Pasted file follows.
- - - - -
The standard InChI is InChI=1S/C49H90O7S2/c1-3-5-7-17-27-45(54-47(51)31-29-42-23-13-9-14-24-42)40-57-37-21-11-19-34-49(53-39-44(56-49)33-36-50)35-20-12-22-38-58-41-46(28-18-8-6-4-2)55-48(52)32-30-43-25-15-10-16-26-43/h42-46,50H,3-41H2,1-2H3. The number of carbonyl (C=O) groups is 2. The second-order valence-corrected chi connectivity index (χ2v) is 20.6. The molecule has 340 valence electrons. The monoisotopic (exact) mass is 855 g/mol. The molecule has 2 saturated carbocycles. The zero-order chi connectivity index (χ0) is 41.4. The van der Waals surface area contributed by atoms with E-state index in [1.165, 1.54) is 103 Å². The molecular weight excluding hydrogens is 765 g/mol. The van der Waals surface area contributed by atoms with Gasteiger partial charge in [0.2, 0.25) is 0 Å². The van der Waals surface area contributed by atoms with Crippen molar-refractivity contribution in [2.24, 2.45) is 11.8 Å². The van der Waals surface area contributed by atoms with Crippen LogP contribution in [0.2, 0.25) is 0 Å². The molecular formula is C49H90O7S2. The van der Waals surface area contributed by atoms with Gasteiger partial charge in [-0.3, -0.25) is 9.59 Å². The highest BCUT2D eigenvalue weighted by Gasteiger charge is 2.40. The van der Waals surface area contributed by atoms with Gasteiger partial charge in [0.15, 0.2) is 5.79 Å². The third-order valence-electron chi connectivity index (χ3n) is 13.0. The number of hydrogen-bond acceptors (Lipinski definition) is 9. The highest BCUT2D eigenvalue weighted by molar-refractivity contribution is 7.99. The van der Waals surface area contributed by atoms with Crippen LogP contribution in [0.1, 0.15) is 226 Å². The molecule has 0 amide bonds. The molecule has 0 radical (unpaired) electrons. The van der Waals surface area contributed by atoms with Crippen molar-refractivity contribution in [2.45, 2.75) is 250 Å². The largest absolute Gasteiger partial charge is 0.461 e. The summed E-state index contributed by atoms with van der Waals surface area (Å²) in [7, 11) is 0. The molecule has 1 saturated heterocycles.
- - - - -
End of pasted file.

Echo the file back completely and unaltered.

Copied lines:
The standard InChI is InChI=1S/C49H90O7S2/c1-3-5-7-17-27-45(54-47(51)31-29-42-23-13-9-14-24-42)40-57-37-21-11-19-34-49(53-39-44(56-49)33-36-50)35-20-12-22-38-58-41-46(28-18-8-6-4-2)55-48(52)32-30-43-25-15-10-16-26-43/h42-46,50H,3-41H2,1-2H3. The number of carbonyl (C=O) groups is 2. The second-order valence-corrected chi connectivity index (χ2v) is 20.6. The molecule has 340 valence electrons. The monoisotopic (exact) mass is 855 g/mol. The molecule has 2 saturated carbocycles. The zero-order chi connectivity index (χ0) is 41.4. The van der Waals surface area contributed by atoms with E-state index in [1.165, 1.54) is 103 Å². The molecular weight excluding hydrogens is 765 g/mol. The van der Waals surface area contributed by atoms with Gasteiger partial charge in [0.2, 0.25) is 0 Å². The van der Waals surface area contributed by atoms with Crippen molar-refractivity contribution in [2.24, 2.45) is 11.8 Å². The van der Waals surface area contributed by atoms with Crippen LogP contribution in [0.2, 0.25) is 0 Å². The molecular formula is C49H90O7S2. The van der Waals surface area contributed by atoms with Gasteiger partial charge in [-0.3, -0.25) is 9.59 Å². The highest BCUT2D eigenvalue weighted by Gasteiger charge is 2.40. The van der Waals surface area contributed by atoms with Gasteiger partial charge in [0.15, 0.2) is 5.79 Å². The third-order valence-electron chi connectivity index (χ3n) is 13.0. The number of hydrogen-bond acceptors (Lipinski definition) is 9. The highest BCUT2D eigenvalue weighted by molar-refractivity contribution is 7.99. The van der Waals surface area contributed by atoms with Crippen LogP contribution in [0.1, 0.15) is 226 Å². The molecule has 0 amide bonds. The molecule has 0 radical (unpaired) electrons. The van der Waals surface area contributed by atoms with Crippen molar-refractivity contribution in [2.45, 2.75) is 250 Å². The largest absolute Gasteiger partial charge is 0.461 e. The summed E-state index contributed by atoms with van der Waals surface area (Å²) in [7, 11) is 0. The molecule has 1 saturated heterocycles.